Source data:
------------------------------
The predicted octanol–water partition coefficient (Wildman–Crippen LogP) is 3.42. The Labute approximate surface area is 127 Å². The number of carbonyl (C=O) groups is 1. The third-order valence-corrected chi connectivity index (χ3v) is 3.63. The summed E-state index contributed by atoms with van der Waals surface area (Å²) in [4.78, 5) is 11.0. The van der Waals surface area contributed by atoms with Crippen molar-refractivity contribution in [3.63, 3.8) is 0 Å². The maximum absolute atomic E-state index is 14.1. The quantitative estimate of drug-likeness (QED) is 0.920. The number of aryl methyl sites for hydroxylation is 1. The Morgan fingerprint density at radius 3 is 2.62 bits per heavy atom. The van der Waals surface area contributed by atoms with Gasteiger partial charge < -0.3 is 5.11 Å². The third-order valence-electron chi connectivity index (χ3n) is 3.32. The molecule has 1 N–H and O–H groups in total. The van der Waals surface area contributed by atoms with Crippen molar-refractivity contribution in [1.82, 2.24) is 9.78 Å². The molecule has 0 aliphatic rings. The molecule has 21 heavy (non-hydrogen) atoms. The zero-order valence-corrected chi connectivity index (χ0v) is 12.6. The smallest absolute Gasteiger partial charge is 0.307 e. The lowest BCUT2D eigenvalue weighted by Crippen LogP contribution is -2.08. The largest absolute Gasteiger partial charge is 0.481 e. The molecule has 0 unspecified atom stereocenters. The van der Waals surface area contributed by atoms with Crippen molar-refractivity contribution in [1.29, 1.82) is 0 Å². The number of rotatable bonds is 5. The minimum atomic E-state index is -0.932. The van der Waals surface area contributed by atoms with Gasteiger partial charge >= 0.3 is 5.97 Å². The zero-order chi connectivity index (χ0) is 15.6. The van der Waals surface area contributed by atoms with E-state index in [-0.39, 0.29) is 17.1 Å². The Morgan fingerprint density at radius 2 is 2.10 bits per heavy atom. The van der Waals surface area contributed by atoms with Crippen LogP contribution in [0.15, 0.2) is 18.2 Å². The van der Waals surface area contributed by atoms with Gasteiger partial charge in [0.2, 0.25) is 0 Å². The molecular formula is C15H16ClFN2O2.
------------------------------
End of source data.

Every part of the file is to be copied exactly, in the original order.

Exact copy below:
The predicted octanol–water partition coefficient (Wildman–Crippen LogP) is 3.42. The Labute approximate surface area is 127 Å². The number of carbonyl (C=O) groups is 1. The third-order valence-corrected chi connectivity index (χ3v) is 3.63. The summed E-state index contributed by atoms with van der Waals surface area (Å²) in [4.78, 5) is 11.0. The van der Waals surface area contributed by atoms with Crippen molar-refractivity contribution in [3.63, 3.8) is 0 Å². The maximum absolute atomic E-state index is 14.1. The quantitative estimate of drug-likeness (QED) is 0.920. The number of aryl methyl sites for hydroxylation is 1. The Morgan fingerprint density at radius 3 is 2.62 bits per heavy atom. The van der Waals surface area contributed by atoms with Gasteiger partial charge < -0.3 is 5.11 Å². The third-order valence-electron chi connectivity index (χ3n) is 3.32. The molecule has 1 N–H and O–H groups in total. The van der Waals surface area contributed by atoms with Crippen molar-refractivity contribution in [1.82, 2.24) is 9.78 Å². The molecule has 0 aliphatic rings. The molecule has 21 heavy (non-hydrogen) atoms. The zero-order valence-corrected chi connectivity index (χ0v) is 12.6. The smallest absolute Gasteiger partial charge is 0.307 e. The lowest BCUT2D eigenvalue weighted by Crippen LogP contribution is -2.08. The largest absolute Gasteiger partial charge is 0.481 e. The molecule has 0 unspecified atom stereocenters. The van der Waals surface area contributed by atoms with Crippen molar-refractivity contribution in [1.29, 1.82) is 0 Å². The number of rotatable bonds is 5. The minimum atomic E-state index is -0.932. The van der Waals surface area contributed by atoms with Gasteiger partial charge >= 0.3 is 5.97 Å². The zero-order chi connectivity index (χ0) is 15.6. The van der Waals surface area contributed by atoms with E-state index in [-0.39, 0.29) is 17.1 Å². The Morgan fingerprint density at radius 2 is 2.10 bits per heavy atom. The van der Waals surface area contributed by atoms with Crippen LogP contribution in [0.15, 0.2) is 18.2 Å². The van der Waals surface area contributed by atoms with Gasteiger partial charge in [0.2, 0.25) is 0 Å². The molecular formula is C15H16ClFN2O2.